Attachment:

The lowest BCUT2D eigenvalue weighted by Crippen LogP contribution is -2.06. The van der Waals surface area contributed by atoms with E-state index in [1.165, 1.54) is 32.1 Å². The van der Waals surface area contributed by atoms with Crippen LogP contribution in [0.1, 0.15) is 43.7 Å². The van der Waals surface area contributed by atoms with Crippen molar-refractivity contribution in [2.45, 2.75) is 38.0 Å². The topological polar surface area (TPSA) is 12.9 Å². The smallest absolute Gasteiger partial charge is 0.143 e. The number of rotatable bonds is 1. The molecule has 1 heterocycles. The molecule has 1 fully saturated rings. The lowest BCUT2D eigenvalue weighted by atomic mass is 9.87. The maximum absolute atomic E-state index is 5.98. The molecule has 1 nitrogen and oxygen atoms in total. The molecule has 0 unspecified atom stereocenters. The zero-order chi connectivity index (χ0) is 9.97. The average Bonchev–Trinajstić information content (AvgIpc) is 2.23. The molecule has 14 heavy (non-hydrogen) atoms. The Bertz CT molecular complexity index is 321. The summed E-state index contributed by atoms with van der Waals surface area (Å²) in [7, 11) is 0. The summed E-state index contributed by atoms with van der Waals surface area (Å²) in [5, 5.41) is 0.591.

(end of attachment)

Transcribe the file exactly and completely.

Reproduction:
The lowest BCUT2D eigenvalue weighted by Crippen LogP contribution is -2.06. The van der Waals surface area contributed by atoms with E-state index in [1.165, 1.54) is 32.1 Å². The van der Waals surface area contributed by atoms with Crippen LogP contribution in [0.1, 0.15) is 43.7 Å². The van der Waals surface area contributed by atoms with Crippen molar-refractivity contribution in [2.45, 2.75) is 38.0 Å². The topological polar surface area (TPSA) is 12.9 Å². The smallest absolute Gasteiger partial charge is 0.143 e. The number of rotatable bonds is 1. The molecule has 1 heterocycles. The molecule has 1 fully saturated rings. The lowest BCUT2D eigenvalue weighted by atomic mass is 9.87. The maximum absolute atomic E-state index is 5.98. The molecule has 1 nitrogen and oxygen atoms in total. The molecule has 0 unspecified atom stereocenters. The zero-order chi connectivity index (χ0) is 9.97. The average Bonchev–Trinajstić information content (AvgIpc) is 2.23. The molecule has 14 heavy (non-hydrogen) atoms. The Bertz CT molecular complexity index is 321. The summed E-state index contributed by atoms with van der Waals surface area (Å²) in [7, 11) is 0. The summed E-state index contributed by atoms with van der Waals surface area (Å²) in [5, 5.41) is 0.591.